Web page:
Talking Justice: Identifying Interactional Practices to Improve the Quality of Police-Civilian Encounters

What kinds of interactions between police and youth can build trust, encourage civilian cooperation, and reduce the use of force by officers?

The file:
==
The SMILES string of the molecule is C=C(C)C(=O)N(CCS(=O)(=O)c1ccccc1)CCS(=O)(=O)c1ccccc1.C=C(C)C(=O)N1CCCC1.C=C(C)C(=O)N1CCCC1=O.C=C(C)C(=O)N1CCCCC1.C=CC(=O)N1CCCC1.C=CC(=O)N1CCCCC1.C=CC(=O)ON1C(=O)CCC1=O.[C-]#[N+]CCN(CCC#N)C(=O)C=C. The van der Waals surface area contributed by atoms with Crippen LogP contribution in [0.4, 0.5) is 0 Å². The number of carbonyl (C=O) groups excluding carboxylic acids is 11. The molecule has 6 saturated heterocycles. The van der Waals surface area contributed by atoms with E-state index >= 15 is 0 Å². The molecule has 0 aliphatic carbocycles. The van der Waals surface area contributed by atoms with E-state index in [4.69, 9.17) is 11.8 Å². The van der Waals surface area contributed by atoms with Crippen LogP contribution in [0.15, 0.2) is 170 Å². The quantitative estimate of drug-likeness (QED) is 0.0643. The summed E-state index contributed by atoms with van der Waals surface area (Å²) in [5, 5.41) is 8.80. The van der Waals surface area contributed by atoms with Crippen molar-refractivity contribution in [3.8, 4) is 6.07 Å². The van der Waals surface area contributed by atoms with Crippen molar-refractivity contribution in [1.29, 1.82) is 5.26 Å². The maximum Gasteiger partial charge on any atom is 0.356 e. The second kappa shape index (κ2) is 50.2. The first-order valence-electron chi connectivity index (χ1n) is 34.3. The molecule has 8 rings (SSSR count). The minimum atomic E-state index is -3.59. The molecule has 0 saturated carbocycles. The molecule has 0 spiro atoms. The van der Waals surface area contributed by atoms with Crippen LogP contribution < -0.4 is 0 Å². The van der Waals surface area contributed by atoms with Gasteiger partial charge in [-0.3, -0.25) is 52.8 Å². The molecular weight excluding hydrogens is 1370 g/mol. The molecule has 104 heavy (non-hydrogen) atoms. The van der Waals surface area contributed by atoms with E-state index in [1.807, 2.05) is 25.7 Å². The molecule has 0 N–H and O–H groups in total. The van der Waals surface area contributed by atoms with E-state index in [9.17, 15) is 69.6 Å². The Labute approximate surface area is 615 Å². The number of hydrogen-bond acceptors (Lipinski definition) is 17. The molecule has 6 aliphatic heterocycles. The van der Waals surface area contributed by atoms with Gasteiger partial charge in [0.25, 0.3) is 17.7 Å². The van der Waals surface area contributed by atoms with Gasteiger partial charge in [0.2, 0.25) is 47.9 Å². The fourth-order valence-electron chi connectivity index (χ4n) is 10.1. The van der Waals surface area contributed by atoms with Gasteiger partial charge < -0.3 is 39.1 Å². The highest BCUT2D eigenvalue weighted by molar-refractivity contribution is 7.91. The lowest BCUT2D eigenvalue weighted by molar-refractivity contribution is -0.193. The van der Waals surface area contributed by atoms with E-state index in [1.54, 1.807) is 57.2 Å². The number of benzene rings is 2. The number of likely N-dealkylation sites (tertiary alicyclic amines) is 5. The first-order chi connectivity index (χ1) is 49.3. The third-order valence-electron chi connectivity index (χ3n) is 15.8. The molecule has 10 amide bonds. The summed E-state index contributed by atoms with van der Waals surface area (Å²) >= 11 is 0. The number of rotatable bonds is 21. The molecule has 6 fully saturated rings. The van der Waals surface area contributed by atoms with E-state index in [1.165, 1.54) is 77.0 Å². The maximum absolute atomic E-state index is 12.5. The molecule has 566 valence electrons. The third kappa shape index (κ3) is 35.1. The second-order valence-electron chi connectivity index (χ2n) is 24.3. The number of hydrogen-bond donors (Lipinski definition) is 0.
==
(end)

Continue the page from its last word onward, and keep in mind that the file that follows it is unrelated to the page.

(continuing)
This study examines the emergence and management of trust and/or mistrust in encounters between police officers and youth and young adults. Jones and Raymond will examine how intersections of race, age, and gender, shape the trajectories of police/youth encounters as they unfold in real time. The team will identify a set of practices that officers can use when they encounter youth to increase trust, reduce the likelihood of violence, and strengthen perceptions of police legitimacy. They anticipate that improved police and civilian encounters will reduce the likelihood that youth of color will be arrested for minor crimes, such as loitering. They also expect that youth in high surveillance areas may have better mental health, as they will witness fewer aggressive police encounters, which have been found to traumatize bystander witnesses. In prior work, Jones used video recordings collected with law enforcement agencies to examine how officers respond when civilians ask questions or make complaints challenging the officer’s agenda. In this project, team will examine three collections of video recorded encounters: two were collected in collaboration with law enforcement agencies, either on police car dashboard cameras or during police ride-alongs with researchers, who also conducted ethnographic interviews. The third was collected by a civilian videographer. The team will analyze the ethnographic interviews for how officers evaluate the trustworthiness of civilians, and will use the civilian video data to focus on civilian complaints and how police officers respond.

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